UK tax laws repel top athletes

But this might be about to change.

Hydration, shoes, sponsorship, training, diet… tax rules? The last item in that list will not have been weighing heavily on the minds of many runners in the London marathon last weekend.

They are, however rather more of a consideration for international athletes competing in UK pro-sports events. Thanks to current Treasury policy, entry could easily leave them seriously out of pocket.

The HMRC Foreign Entertainers Unit levies tax on foreign sportsmen and women not simply by reference to earnings made from the events they enter the UK to take part in, but also by looking at global sponsorship income.

At the highest levels of sport, the majority of annual earnings are in the form of such sponsorship arrangements. Sellers of training equipment, drinks, perfumes, watches — even broadband (thank you, Mr Branson) — want a sprinkling of top quality athletic shimmer to help shift their wares. The remuneration for many such favoured athletes makes some of their event winnings look positively mean by comparison.

The UK and US revenues are alone in plundering this branding income of international guests at their championships, matches, games, and competitions — with the result that participation in UK events can appear on stars’ books as a loss-making endeavour.

This policy has in recent years found many top athletes deciding against entering UK events. There is a difficult call to be made as to whether the reputational capital they accrue from appearing in UK events is worth the tax payable. The value a major sponsor may put on their man’s profile in the UK is often quite intangible; the prospect of a bill from HMRC running to tens, or even hundreds of thousands of pounds, is not.

This difficult decision has been averted, however, for two upcoming athletics meetings as after years of lobbying by the sports industry, the Treasury has at last issued a concession to their policy. Buried in the 629 pages of Finance Bill 2013 (only slightly down from last year’s record-breaking 686) lie two clauses that grant exemptions from income tax to accredited competitors at the 2013 Olympic Anniversary Games and 2014 Commonwealth Games. News that Usain Bolt will make his first non-Olympic UK appearance in four years indicates the concession is timely.

This year’s concession is stand-alone, but could augur wider change. The case has long been made that UK plc loses out from its current approach to international sport. The Treasury may see the arrival to our shores of itinerant stars as a cash cow to be milked, but the taxes raised are coming at the expense of more significant opportunities (including the 2010 Champions League final which went to Madrid instead).

The economic rally of Q3 last year demonstrated the value to the UK of hosting international sport. Stand-alone tax breaks encourage competitors to help make such events the international displays of expertise they should be. However, the fiscal atmosphere surrounding them remains tense and the UK could benefit hugely from a permanent softening of its policy.

Edward Keene is from private client law firm Maurice Turnor Gardner LLP. This story first appeared on Spear's magazine

Usain Bolt. Photograph: Getty Images

This is a story from the team at Spears magazine.

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It's Gary Lineker 1, the Sun 0

The football hero has found himself at the heart of a Twitter storm over the refugee children debate.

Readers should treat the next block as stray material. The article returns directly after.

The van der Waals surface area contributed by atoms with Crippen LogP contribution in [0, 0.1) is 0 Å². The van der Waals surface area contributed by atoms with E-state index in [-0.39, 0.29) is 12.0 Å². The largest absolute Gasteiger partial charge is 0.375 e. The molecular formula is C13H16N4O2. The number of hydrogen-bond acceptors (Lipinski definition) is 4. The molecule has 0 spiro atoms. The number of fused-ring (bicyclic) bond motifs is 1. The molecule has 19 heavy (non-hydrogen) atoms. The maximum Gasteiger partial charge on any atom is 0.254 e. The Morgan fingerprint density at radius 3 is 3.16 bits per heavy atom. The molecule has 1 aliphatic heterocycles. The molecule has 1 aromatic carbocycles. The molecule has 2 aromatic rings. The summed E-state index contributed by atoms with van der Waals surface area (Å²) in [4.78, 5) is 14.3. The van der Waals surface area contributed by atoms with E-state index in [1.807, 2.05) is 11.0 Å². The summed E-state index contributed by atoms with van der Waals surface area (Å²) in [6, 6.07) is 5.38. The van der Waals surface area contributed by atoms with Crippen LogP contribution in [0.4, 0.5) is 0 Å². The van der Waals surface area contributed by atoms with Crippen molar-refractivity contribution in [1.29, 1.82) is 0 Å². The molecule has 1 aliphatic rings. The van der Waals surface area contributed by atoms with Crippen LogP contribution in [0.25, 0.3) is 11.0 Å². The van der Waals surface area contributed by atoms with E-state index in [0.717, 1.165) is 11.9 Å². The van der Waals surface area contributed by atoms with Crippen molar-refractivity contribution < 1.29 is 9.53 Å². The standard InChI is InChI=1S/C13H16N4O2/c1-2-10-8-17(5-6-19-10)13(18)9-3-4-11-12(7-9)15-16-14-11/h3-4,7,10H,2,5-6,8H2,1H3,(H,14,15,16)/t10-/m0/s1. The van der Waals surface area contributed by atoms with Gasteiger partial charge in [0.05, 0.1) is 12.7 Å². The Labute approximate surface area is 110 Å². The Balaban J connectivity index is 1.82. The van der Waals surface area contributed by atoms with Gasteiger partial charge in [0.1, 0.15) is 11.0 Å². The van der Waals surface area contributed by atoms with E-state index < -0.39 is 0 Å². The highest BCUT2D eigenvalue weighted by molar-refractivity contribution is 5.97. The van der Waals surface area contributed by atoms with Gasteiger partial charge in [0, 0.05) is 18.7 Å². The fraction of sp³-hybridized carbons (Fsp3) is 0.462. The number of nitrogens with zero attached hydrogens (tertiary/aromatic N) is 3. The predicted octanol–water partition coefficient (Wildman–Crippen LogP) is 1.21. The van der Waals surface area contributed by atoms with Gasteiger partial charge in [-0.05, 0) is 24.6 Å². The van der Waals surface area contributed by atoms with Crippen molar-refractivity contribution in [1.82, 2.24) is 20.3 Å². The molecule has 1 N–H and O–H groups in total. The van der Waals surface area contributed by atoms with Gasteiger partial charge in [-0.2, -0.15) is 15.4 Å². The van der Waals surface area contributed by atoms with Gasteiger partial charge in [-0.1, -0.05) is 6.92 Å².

The Mole wonders what sort of topsy-turvy universe we now live in where Gary Lineker is suddenly being called a “political activist” by a Conservative MP? Our favourite big-eared football pundit has found himself in a war of words with the Sun newspaper after wading into the controversy over the age of the refugee children granted entry into Britain from Calais.

Pictures published earlier this week in the right-wing press prompted speculation over the migrants' “true age”, and a Tory MP even went as far as suggesting that these children should have their age verified by dental X-rays. All of which leaves your poor Mole with a deeply furrowed brow. But luckily the British Dental Association was on hand to condemn the idea as unethical, inaccurate and inappropriate. Phew. Thank God for dentists.

Back to old Big Ears, sorry, Saint Gary, who on Wednesday tweeted his outrage over the Murdoch-owned newspaper’s scaremongering coverage of the story. He smacked down the ex-English Defence League leader, Tommy Robinson, in a single tweet, calling him a “racist idiot”, and went on to defend his right to express his opinions freely on his feed.

The Sun hit back in traditional form, calling for Lineker to be ousted from his job as host of the BBC’s Match of the Day. The headline they chose? “Out on his ears”, of course, referring to the sporting hero’s most notable assets. In the article, the tabloid lays into Lineker, branding him a “leftie luvvie” and “jug-eared”. The article attacked him for describing those querying the age of the young migrants as “hideously racist” and suggested he had breached BBC guidelines on impartiality.

All of which has prompted calls for a boycott of the Sun and an outpouring of support for Lineker on Twitter. His fellow football hero Stan Collymore waded in, tweeting that he was on “Team Lineker”. Leading the charge against the Murdoch-owned title was the close ally of Labour leader Jeremy Corbyn and former Channel 4 News economics editor, Paul Mason, who tweeted:

Lineker, who is not accustomed to finding himself at the centre of such highly politicised arguments on social media, responded with typical good humour, saying he had received a bit of a “spanking”.

All of which leaves the Mole with renewed respect for Lineker and an uncharacteristic desire to watch this weekend’s Match of the Day to see if any trace of his new activist persona might surface.


I'm a mole, innit.